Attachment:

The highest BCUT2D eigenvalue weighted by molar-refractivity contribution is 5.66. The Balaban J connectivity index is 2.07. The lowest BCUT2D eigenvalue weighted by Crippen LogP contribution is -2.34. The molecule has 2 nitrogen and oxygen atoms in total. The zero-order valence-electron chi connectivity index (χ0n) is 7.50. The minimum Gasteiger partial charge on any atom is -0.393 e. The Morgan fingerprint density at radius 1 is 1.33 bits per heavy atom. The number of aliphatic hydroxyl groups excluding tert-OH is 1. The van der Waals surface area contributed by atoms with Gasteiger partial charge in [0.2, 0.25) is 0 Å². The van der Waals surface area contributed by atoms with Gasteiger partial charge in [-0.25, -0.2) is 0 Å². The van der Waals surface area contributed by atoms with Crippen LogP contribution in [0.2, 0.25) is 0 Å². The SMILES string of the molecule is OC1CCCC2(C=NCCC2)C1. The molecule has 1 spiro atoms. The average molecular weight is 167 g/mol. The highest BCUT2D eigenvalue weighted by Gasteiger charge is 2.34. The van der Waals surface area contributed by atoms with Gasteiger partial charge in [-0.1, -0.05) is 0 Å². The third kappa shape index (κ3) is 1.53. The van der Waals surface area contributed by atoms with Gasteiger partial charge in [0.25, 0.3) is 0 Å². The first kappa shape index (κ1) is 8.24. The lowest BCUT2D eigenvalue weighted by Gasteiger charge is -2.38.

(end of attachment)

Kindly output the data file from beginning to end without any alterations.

The highest BCUT2D eigenvalue weighted by molar-refractivity contribution is 5.66. The Balaban J connectivity index is 2.07. The lowest BCUT2D eigenvalue weighted by Crippen LogP contribution is -2.34. The molecule has 2 nitrogen and oxygen atoms in total. The zero-order valence-electron chi connectivity index (χ0n) is 7.50. The minimum Gasteiger partial charge on any atom is -0.393 e. The Morgan fingerprint density at radius 1 is 1.33 bits per heavy atom. The number of aliphatic hydroxyl groups excluding tert-OH is 1. The van der Waals surface area contributed by atoms with Gasteiger partial charge in [0.2, 0.25) is 0 Å². The van der Waals surface area contributed by atoms with Gasteiger partial charge in [-0.25, -0.2) is 0 Å². The van der Waals surface area contributed by atoms with Crippen LogP contribution in [0.2, 0.25) is 0 Å². The SMILES string of the molecule is OC1CCCC2(C=NCCC2)C1. The molecule has 1 spiro atoms. The average molecular weight is 167 g/mol. The highest BCUT2D eigenvalue weighted by Gasteiger charge is 2.34. The van der Waals surface area contributed by atoms with Gasteiger partial charge in [-0.1, -0.05) is 0 Å². The third kappa shape index (κ3) is 1.53. The van der Waals surface area contributed by atoms with Gasteiger partial charge in [0.25, 0.3) is 0 Å². The first kappa shape index (κ1) is 8.24. The lowest BCUT2D eigenvalue weighted by Gasteiger charge is -2.38.